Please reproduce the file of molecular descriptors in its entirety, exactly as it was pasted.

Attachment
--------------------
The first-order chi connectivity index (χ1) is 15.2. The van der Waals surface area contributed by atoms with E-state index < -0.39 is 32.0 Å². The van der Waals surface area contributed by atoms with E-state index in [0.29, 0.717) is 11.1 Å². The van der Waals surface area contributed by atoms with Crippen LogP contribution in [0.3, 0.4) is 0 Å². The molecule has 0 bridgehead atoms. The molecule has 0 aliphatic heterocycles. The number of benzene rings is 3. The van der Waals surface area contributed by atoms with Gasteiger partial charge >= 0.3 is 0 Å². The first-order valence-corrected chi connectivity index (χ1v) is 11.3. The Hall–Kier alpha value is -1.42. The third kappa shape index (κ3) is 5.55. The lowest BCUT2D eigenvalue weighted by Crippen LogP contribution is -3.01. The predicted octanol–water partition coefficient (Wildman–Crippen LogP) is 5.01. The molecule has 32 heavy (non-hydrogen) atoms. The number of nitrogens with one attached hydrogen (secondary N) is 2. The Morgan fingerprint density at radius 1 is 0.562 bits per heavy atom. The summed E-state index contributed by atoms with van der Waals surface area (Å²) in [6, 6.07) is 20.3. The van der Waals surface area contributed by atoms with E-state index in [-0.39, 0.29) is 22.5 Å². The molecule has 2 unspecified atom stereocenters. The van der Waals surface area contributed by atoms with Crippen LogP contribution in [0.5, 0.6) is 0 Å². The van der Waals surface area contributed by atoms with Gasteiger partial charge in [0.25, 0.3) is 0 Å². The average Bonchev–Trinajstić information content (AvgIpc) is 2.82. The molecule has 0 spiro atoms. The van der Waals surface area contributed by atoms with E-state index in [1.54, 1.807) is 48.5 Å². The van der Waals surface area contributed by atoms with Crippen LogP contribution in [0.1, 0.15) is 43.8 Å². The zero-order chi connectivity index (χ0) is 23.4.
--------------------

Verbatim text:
The first-order chi connectivity index (χ1) is 15.2. The van der Waals surface area contributed by atoms with E-state index < -0.39 is 32.0 Å². The van der Waals surface area contributed by atoms with E-state index in [0.29, 0.717) is 11.1 Å². The van der Waals surface area contributed by atoms with Crippen LogP contribution in [0.3, 0.4) is 0 Å². The molecule has 0 bridgehead atoms. The molecule has 0 aliphatic heterocycles. The number of benzene rings is 3. The van der Waals surface area contributed by atoms with Gasteiger partial charge >= 0.3 is 0 Å². The first-order valence-corrected chi connectivity index (χ1v) is 11.3. The Hall–Kier alpha value is -1.42. The third kappa shape index (κ3) is 5.55. The lowest BCUT2D eigenvalue weighted by Crippen LogP contribution is -3.01. The predicted octanol–water partition coefficient (Wildman–Crippen LogP) is 5.01. The molecule has 32 heavy (non-hydrogen) atoms. The number of nitrogens with one attached hydrogen (secondary N) is 2. The Morgan fingerprint density at radius 1 is 0.562 bits per heavy atom. The summed E-state index contributed by atoms with van der Waals surface area (Å²) in [6, 6.07) is 20.3. The van der Waals surface area contributed by atoms with E-state index in [-0.39, 0.29) is 22.5 Å². The molecule has 2 unspecified atom stereocenters. The van der Waals surface area contributed by atoms with Crippen LogP contribution in [0.5, 0.6) is 0 Å². The van der Waals surface area contributed by atoms with Gasteiger partial charge in [0.25, 0.3) is 0 Å². The average Bonchev–Trinajstić information content (AvgIpc) is 2.82. The molecule has 0 spiro atoms. The van der Waals surface area contributed by atoms with E-state index in [1.54, 1.807) is 48.5 Å². The van der Waals surface area contributed by atoms with Crippen LogP contribution in [0.1, 0.15) is 43.8 Å². The zero-order chi connectivity index (χ0) is 23.4.